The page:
The first person I asked was a reporter. He laughed at my question and said, "If you want a good answer to that one, just go ask any person working for Blackwater. Or for Triple Canopy." Yeah right. Like I'm gonna pop right over to Area 51 and chit-chat with those boys? What else have you got?
"The next approach I would take would be to ask, 'Does Al-Qaeda attack the West because they don't like Western values and who the West is or do they attack the West because of what the West does?' I think that Al-Qaeda is on the offensive because the West has done so many horrible things in the Middle East over the years. Terrorists don't attack somebody because of who they are." Sorry, guy, but I can't quite imagine Alex Trebeck asking all that.
I then talked with another reporter next -- hey, there are a lot of reporters staying here in the Green Zone and not that many Iraqis. I do what I can -- and asked him the same question.
"Al-Qaeda seems to be composed of foreign-led Iraqi Islamic fundamentalist insurgents with access to deep pockets who use threats to keep their areas under control. People here are afraid of them because they have power and money and if you disagree with them, they tend to steal your car, kidnap your children and chop off your head." Oh.
"Because of Al-Qaeda's violent behavior, Iraqis are starting to turn away from this group. One interesting result of Al-Qaeda's over-the-top behavior is that American troops are now actually being considered the lesser of two evils." That's good for the US military. George Bush is a totally corrupt fool who is ruining both Iraq and America but I would like to see American troops succeed in establishing the rule of law over here and this reporter's insight sounded hopeful. We're the lesser of two evils! That's progress!
Then I realized that I was in the Green Zone right now, staying right next door to the Iraqi Parliament and could go over there and interview some actual Iraqis. But that was not to be because the next day was Eid, a very sacred religious holiday for Muslims, and the Parliamentarians would not be in session. And I'd be sitting here all by my lonesome in the CPIC press room feeling all sorry for myself that I only had Alex Trebeck to keep me company on this holy day. "Religion for $500. A celebration following Ramadan." What is Eid?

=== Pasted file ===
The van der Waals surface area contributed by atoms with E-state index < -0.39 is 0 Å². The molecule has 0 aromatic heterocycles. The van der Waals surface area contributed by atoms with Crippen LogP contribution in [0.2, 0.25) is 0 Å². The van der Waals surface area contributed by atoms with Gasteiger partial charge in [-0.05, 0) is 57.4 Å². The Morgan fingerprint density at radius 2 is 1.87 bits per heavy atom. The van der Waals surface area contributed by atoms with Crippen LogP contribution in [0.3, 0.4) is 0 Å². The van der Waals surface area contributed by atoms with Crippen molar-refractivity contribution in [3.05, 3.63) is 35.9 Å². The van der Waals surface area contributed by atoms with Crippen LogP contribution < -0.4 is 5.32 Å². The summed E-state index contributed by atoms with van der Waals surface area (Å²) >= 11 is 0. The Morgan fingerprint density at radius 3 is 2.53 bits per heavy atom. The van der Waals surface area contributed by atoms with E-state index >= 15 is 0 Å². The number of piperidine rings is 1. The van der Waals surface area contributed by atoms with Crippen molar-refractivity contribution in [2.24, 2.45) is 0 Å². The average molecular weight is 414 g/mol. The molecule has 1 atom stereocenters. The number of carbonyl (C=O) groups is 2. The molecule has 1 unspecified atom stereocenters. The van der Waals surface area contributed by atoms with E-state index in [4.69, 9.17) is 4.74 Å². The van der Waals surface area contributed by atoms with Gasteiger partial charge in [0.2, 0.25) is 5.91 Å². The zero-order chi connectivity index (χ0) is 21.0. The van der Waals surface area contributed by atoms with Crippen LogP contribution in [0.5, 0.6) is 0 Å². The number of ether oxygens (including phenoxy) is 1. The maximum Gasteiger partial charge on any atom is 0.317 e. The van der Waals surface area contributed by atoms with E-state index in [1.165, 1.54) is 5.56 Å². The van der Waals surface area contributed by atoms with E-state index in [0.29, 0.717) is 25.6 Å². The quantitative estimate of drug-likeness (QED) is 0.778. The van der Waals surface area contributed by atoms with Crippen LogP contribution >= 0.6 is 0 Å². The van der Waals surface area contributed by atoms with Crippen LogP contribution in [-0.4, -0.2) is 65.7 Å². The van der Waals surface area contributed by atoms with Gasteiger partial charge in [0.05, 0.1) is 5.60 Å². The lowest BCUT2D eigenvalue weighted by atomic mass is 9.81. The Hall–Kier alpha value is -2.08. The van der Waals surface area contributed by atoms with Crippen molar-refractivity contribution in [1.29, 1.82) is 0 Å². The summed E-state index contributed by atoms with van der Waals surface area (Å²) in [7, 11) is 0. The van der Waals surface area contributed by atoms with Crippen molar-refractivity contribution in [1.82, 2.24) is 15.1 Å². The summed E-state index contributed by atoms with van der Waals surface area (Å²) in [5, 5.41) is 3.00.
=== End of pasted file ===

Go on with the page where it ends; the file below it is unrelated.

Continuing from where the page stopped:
But then I remembered what the Parliamentarians had said to me last time I interviewed them. "Everyone with guns and mortars and bombs here are shooting at everyone else with guns and mortars and bombs here -- and we innocent Iraqi civilians are all caught in the middle. It doesn't matter if they call themselves Al-Qaeda or the Army or terrorists or the Iraqi Mafia! We only just want ALL of them to stop shooting at us." Or words to that effect.
Then my friend Stewart threw in his own definition of Al-Qaeda. "In one way, Jane, Al-Qaeda is like the Boy Scouts. It takes just about anyone who wants to join. Well, except for gays."
One Army officer defined Al-Qaeda as a world-wide movement. Another defined Al-Qaeda as a fundamentalist terrorist organization working under bin Ladin. "But most of Al-Qaeda here are actually Iraqis." Hummm. There were NO Al-Qaeda terrorists in Iraq before Bush worked his magic and now there are thousands of them all over Iraq, making money for Blackwater and Halliburton hand over fist.
But basically Al-Qaeda's one uniting characteristic appears to be that it uses punishment as a means of control. Geez Louise. These guys must have had violent, control-freak parents when they were growing up! I bet they got sent to the woodshed a lot. BTW, the three things to look out for when trying to identify adult psychopaths are histories of bed-wetting, arson and animal abuse when they were kids. I know that Bush started fires and blew up frogs when he was a kid, but did he wet the bed? We'll have to ask his nanny about that one. And the next time I meet a member of Al-Qaeda, I'll be SURE to ask him, "Did you ever wet the bed?"
So. Have I sucessfully answered the question, "What is Al-Qaeda?" Yes. But have I also successfully answered the question, "What are we going to DO about Al-Qaeda?" No.
What would a contestant on Final Jeopardy answer if Alex Trubeck had asked him or her, "For a priceless amount, see if you can tell me the right question to this answer: 'The use of diplomacy instead of force, the use of carrots instead of sticks and the use of other conflict resolution tools besides war.'"
Perhaps the best question to ask would be, "How can human beings finally begin to use their brains instead of brute force, stop killing each other and finally evolve?"